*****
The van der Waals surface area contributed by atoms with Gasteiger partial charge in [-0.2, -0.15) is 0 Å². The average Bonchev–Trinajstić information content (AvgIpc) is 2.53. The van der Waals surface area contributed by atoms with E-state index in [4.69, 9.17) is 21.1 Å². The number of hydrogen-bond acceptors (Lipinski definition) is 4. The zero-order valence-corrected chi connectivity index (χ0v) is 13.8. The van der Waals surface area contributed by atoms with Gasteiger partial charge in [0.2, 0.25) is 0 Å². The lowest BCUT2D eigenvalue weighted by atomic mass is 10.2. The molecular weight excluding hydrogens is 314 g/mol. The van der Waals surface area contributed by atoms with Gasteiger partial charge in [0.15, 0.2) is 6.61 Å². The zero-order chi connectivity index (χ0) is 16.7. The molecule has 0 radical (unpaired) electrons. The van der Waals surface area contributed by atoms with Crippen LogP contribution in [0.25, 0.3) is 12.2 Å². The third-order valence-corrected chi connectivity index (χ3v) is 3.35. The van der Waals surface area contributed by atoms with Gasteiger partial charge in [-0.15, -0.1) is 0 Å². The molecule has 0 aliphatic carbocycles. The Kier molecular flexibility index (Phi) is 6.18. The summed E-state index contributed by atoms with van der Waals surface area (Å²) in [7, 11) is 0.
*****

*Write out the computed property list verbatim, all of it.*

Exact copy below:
The van der Waals surface area contributed by atoms with Gasteiger partial charge in [-0.2, -0.15) is 0 Å². The average Bonchev–Trinajstić information content (AvgIpc) is 2.53. The van der Waals surface area contributed by atoms with E-state index in [4.69, 9.17) is 21.1 Å². The number of hydrogen-bond acceptors (Lipinski definition) is 4. The zero-order valence-corrected chi connectivity index (χ0v) is 13.8. The van der Waals surface area contributed by atoms with Gasteiger partial charge in [0.2, 0.25) is 0 Å². The lowest BCUT2D eigenvalue weighted by atomic mass is 10.2. The molecular weight excluding hydrogens is 314 g/mol. The van der Waals surface area contributed by atoms with Gasteiger partial charge in [0.15, 0.2) is 6.61 Å². The zero-order chi connectivity index (χ0) is 16.7. The molecule has 0 radical (unpaired) electrons. The van der Waals surface area contributed by atoms with Crippen LogP contribution in [0.25, 0.3) is 12.2 Å². The third-order valence-corrected chi connectivity index (χ3v) is 3.35. The van der Waals surface area contributed by atoms with Gasteiger partial charge in [-0.15, -0.1) is 0 Å². The molecule has 0 aliphatic carbocycles. The Kier molecular flexibility index (Phi) is 6.18. The summed E-state index contributed by atoms with van der Waals surface area (Å²) in [7, 11) is 0.